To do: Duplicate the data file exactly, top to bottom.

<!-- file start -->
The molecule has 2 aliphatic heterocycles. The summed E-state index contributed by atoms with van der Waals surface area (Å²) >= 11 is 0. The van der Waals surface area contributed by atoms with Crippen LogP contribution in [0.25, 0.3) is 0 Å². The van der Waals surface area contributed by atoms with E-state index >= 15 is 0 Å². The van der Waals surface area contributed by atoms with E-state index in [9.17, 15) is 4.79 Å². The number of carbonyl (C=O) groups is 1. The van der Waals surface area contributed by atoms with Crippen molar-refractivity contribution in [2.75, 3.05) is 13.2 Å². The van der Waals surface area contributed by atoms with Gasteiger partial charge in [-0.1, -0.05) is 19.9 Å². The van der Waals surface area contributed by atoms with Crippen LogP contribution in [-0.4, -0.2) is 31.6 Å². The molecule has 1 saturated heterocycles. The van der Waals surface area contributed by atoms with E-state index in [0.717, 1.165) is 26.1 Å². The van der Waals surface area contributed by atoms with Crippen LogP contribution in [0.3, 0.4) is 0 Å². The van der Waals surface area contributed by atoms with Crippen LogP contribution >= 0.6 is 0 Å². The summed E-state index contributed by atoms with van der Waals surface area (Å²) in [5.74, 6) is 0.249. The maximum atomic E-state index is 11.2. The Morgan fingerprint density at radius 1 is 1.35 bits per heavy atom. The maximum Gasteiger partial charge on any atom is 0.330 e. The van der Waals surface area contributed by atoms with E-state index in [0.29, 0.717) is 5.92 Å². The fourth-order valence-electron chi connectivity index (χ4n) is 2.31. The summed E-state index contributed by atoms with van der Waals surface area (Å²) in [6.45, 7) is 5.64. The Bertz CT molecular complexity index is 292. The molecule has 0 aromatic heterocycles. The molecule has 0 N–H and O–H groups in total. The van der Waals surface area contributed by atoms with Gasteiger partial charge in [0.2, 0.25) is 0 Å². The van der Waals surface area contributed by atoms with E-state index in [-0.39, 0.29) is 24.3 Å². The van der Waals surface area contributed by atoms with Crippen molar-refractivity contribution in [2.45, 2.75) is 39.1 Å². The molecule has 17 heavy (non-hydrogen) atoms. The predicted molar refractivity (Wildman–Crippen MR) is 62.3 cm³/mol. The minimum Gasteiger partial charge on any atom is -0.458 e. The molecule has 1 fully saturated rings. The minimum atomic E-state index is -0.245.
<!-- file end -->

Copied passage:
The molecule has 2 aliphatic heterocycles. The summed E-state index contributed by atoms with van der Waals surface area (Å²) >= 11 is 0. The van der Waals surface area contributed by atoms with Crippen LogP contribution in [0.25, 0.3) is 0 Å². The van der Waals surface area contributed by atoms with E-state index >= 15 is 0 Å². The van der Waals surface area contributed by atoms with E-state index in [9.17, 15) is 4.79 Å². The number of carbonyl (C=O) groups is 1. The van der Waals surface area contributed by atoms with Crippen molar-refractivity contribution in [2.75, 3.05) is 13.2 Å². The van der Waals surface area contributed by atoms with Gasteiger partial charge in [-0.1, -0.05) is 19.9 Å². The van der Waals surface area contributed by atoms with Crippen LogP contribution in [-0.4, -0.2) is 31.6 Å². The molecule has 1 saturated heterocycles. The van der Waals surface area contributed by atoms with E-state index in [0.717, 1.165) is 26.1 Å². The van der Waals surface area contributed by atoms with Crippen LogP contribution in [0.3, 0.4) is 0 Å². The van der Waals surface area contributed by atoms with Crippen LogP contribution >= 0.6 is 0 Å². The summed E-state index contributed by atoms with van der Waals surface area (Å²) in [5.74, 6) is 0.249. The maximum atomic E-state index is 11.2. The Morgan fingerprint density at radius 1 is 1.35 bits per heavy atom. The maximum Gasteiger partial charge on any atom is 0.330 e. The van der Waals surface area contributed by atoms with E-state index in [0.29, 0.717) is 5.92 Å². The fourth-order valence-electron chi connectivity index (χ4n) is 2.31. The summed E-state index contributed by atoms with van der Waals surface area (Å²) in [6.45, 7) is 5.64. The Bertz CT molecular complexity index is 292. The molecule has 0 aromatic heterocycles. The molecule has 0 N–H and O–H groups in total. The van der Waals surface area contributed by atoms with Gasteiger partial charge in [0.2, 0.25) is 0 Å². The van der Waals surface area contributed by atoms with E-state index in [-0.39, 0.29) is 24.3 Å². The van der Waals surface area contributed by atoms with Crippen molar-refractivity contribution in [2.45, 2.75) is 39.1 Å². The molecule has 17 heavy (non-hydrogen) atoms. The predicted molar refractivity (Wildman–Crippen MR) is 62.3 cm³/mol. The minimum Gasteiger partial charge on any atom is -0.458 e. The molecule has 1 fully saturated rings. The minimum atomic E-state index is -0.245.